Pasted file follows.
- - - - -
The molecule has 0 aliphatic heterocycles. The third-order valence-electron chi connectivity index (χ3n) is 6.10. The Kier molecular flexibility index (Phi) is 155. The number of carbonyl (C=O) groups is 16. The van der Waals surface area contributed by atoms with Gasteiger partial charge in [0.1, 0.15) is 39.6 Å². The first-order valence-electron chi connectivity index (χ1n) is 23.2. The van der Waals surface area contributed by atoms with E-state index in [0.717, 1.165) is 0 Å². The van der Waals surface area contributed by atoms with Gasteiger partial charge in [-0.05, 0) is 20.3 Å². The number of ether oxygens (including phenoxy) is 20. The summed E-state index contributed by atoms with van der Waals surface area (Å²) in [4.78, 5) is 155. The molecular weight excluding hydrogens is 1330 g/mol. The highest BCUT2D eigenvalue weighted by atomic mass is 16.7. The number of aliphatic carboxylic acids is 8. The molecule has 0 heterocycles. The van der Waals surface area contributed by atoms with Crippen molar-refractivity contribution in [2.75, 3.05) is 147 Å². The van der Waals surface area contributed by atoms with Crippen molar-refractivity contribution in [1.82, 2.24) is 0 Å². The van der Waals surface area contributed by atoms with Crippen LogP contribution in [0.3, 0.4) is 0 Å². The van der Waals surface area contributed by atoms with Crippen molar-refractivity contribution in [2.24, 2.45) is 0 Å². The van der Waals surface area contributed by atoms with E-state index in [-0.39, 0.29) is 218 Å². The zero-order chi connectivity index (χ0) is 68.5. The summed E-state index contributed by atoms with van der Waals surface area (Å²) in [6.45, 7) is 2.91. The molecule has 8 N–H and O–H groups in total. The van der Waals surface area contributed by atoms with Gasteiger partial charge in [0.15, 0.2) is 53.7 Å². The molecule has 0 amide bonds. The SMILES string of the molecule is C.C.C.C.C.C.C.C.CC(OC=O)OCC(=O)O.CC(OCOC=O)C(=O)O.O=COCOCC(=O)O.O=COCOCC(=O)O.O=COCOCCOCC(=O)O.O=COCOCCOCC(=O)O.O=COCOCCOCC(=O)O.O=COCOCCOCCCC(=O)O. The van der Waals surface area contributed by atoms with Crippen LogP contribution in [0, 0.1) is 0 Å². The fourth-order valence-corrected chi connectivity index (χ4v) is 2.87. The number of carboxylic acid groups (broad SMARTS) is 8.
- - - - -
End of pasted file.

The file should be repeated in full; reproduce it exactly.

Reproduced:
The molecule has 0 aliphatic heterocycles. The third-order valence-electron chi connectivity index (χ3n) is 6.10. The Kier molecular flexibility index (Phi) is 155. The number of carbonyl (C=O) groups is 16. The van der Waals surface area contributed by atoms with Gasteiger partial charge in [0.1, 0.15) is 39.6 Å². The first-order valence-electron chi connectivity index (χ1n) is 23.2. The van der Waals surface area contributed by atoms with E-state index in [0.717, 1.165) is 0 Å². The van der Waals surface area contributed by atoms with Gasteiger partial charge in [-0.05, 0) is 20.3 Å². The number of ether oxygens (including phenoxy) is 20. The summed E-state index contributed by atoms with van der Waals surface area (Å²) in [4.78, 5) is 155. The molecular weight excluding hydrogens is 1330 g/mol. The highest BCUT2D eigenvalue weighted by atomic mass is 16.7. The number of aliphatic carboxylic acids is 8. The molecule has 0 heterocycles. The van der Waals surface area contributed by atoms with Crippen molar-refractivity contribution in [2.75, 3.05) is 147 Å². The van der Waals surface area contributed by atoms with Crippen molar-refractivity contribution in [1.82, 2.24) is 0 Å². The van der Waals surface area contributed by atoms with Crippen LogP contribution in [0.3, 0.4) is 0 Å². The van der Waals surface area contributed by atoms with Crippen molar-refractivity contribution in [2.24, 2.45) is 0 Å². The van der Waals surface area contributed by atoms with E-state index in [-0.39, 0.29) is 218 Å². The zero-order chi connectivity index (χ0) is 68.5. The summed E-state index contributed by atoms with van der Waals surface area (Å²) in [6.45, 7) is 2.91. The molecule has 8 N–H and O–H groups in total. The van der Waals surface area contributed by atoms with Gasteiger partial charge in [0.15, 0.2) is 53.7 Å². The molecule has 0 amide bonds. The SMILES string of the molecule is C.C.C.C.C.C.C.C.CC(OC=O)OCC(=O)O.CC(OCOC=O)C(=O)O.O=COCOCC(=O)O.O=COCOCC(=O)O.O=COCOCCOCC(=O)O.O=COCOCCOCC(=O)O.O=COCOCCOCC(=O)O.O=COCOCCOCCCC(=O)O. The van der Waals surface area contributed by atoms with Crippen LogP contribution in [0, 0.1) is 0 Å². The fourth-order valence-corrected chi connectivity index (χ4v) is 2.87. The number of carboxylic acid groups (broad SMARTS) is 8.